• • •


• •

• • • • • • • • • • • •

• • • • • • • • • • • • • • • • • • • • • • • • • • • • • • •

Hunted or livestock
• • • • • • • • • • • • • Antelope Badger Bear Beaver Bighorn sheep Bison - Originally found throughout most of North America Burro - from Europe Camel - extinct Cattle - important European import Chipmunk Deer Dove Duck

Miscellaneous section
History of Salsa


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The word salsa is the Spanish word for sauce. The salsas many of us think of are salsa frescas or salsa cruda, fresh sauces served as a condiment aside a Mexican meal. These uncooked sauces might be pureed until smooth, semi-chunky, or the uniformly chopped pico de gallo. The Chile - Tomato Combo The making of a sauce by combining chiles, tomatoes and other ingredients like squash seeds and even beans has been documented back to the Aztec culture. We have Spanish-born Bernadino de Sahagun to thank for the detailed culinary history of the Aztec culture. His extensive writings documented every food common to the culture. This is an excerpt from Sahagun’s writings about the food vendors in the large Aztec markets: "He sells foods, sauces, hot sauces, fried [food], olla-cooked, juices, sauces of juices, shredded [food] with chile, with squash seeds, with tomatoes, with smoke chile, with hot chile, with yellow chile, with mild red chile sauce, yellow chile sauce, sauce of smoked chile, heated sauce, he sells toasted beans, cooked beans, mushroom sauce, sauce of small squash, sauce of large tomatoes, sauce of ordinary tomatoes, sauce of various kinds of sour herbs, avocado sauce". Ingredients Then and Now The paragraph above refers to many of the ingredients in our modern-day salsas. Large tomatoes - We believe this references is to a large red tomato similar to what we eat to day. Ordinary tomatoes - most likely this reference is to the tomatillo or tomate verde. Smoked chiles - The chipotle or smoked jalapeño was a staple in the Aztec diet. Avocado - cultivated by the Aztecs the avocado was an important source of fat and protein and was used in a sauce similar to what we call guacamole. Mexican cuisine Mexican food is a style of food that originated in Mexico with some, albeit minor Spanish influences. It also contains the influence of the French cuisine that dates to the colonial times as well as Italian influence in the form of various cheeses. Mexican cuisine is known for its intense and varied flavors, colorful decoration, and the variety of spices that it has. Mexican gastronomy, in terms of diversity of appealing tastes and textures, is one of the richest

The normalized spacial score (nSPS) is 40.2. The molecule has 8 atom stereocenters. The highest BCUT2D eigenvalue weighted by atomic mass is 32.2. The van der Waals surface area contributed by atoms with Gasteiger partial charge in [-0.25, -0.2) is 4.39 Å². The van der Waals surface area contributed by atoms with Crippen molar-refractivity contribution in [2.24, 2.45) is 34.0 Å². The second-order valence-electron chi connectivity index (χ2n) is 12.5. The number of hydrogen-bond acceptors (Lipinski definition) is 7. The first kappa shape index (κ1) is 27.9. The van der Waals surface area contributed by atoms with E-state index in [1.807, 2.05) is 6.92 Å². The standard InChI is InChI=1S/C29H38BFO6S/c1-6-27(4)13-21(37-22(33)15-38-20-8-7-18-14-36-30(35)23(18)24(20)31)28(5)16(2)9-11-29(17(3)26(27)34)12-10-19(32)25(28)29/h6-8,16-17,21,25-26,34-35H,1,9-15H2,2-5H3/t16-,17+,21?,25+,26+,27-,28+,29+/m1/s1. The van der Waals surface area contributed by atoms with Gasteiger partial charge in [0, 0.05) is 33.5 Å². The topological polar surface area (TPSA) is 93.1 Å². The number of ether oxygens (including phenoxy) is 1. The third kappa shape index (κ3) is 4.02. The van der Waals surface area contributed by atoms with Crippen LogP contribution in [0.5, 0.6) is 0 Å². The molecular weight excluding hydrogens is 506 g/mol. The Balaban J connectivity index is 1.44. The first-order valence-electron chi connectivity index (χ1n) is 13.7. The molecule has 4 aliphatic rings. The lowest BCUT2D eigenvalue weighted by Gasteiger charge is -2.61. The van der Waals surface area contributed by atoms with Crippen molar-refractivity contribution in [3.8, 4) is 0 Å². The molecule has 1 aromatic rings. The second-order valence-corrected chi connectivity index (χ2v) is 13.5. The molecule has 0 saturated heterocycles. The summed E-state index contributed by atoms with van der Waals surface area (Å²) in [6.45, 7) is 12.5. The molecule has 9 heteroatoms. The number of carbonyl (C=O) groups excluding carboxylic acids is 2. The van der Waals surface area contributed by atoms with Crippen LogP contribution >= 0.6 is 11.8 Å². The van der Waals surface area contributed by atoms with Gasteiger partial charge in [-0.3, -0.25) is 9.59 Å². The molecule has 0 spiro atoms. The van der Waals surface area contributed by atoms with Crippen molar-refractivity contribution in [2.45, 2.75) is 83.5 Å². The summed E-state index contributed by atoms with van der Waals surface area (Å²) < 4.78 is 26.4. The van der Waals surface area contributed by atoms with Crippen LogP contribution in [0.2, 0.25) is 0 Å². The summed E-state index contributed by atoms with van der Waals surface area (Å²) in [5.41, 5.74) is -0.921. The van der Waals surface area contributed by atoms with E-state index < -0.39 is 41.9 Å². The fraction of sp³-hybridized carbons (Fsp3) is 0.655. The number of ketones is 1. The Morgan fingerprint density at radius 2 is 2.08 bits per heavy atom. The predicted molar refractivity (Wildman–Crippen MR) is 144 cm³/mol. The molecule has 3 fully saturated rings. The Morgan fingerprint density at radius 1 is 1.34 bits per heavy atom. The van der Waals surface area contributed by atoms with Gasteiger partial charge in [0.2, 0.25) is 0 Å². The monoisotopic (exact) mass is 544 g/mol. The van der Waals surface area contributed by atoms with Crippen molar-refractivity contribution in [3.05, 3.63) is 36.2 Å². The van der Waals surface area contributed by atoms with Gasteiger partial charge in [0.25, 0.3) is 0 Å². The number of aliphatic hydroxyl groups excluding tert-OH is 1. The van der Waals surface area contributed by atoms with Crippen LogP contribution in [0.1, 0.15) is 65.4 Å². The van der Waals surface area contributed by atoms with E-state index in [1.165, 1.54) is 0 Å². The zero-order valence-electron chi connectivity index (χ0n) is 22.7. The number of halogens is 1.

Native American cuisine
in the world in proteins, vitamins, and minerals, though some people characterize it as excessively spicy. When Spanish conquistadores arrived in the Aztec capital Tenochtitlan (on the ruins of which Mexico City was built), they found that the common people’s diet consisted largely of corn-based dishes with chilis and herbs, usually complemented with beans and squash. Later on, the conquistadores added to their original diet of rice, beef, pork, chicken, wine, garlic, and onions that they brought with them from Spain to the indigenous foods of pre-Columbian Mexico (including chocolate, maize, tomato, vanilla, avocado, papaya, pineapple, chile pepper, beans, squash, sweet potato, peanut and turkey). The totopo (cooked in a fire oven corn tortilla) may have been created as part of this cuisine. Most of today’s Mexican cuisine is based on pre-hispanic traditions, including the Aztecs and Maya, combined with culinary trends introduced by Spanish colonists. Quesadillas, for example, are a flour or corn tortilla with cheese (often a Mexican-style Mozzarella called quezo casero or Oaxaca), beef, chicken, pork, and so on. The indigenous part of this and many other traditional foods is the chile pepper and the corn. Foods like these tend to be very colorful because of the rich variety of vegetables (among them are the tomotatoes, chili peppers, green peppers, chiles, broccoli, cauliflower, avocadoes and radishes) and meats in Mexican food. There is also a sprinkling of Caribbean influence in Mexican cuisine, particularly in some regional dishes from the states of Veracruz and Yucatan. The French occupation of Mexico also yielded some influences as well: the bolillo (pronounced bo-lee-yo, with the "o" as in "bore"), a Mexican take on the French roll, certainly seems to reflect this. Mexican food varies by region, because of local climate and geography and ethnic differences among the people and because these different populations were influenced by the Spaniards and other settlers in varying degrees. The north of Mexico is known for its beef production and meat dishes; southeastern Mexico, on the other hand, is known for its spicy vegetable and chickenbased dishes. Veracruz-style is a common method of preparing seafood. There are also more exotic dishes, cooked in the Aztec or Maya style, with ingredients ranging from iguana to rattlesnake, deer,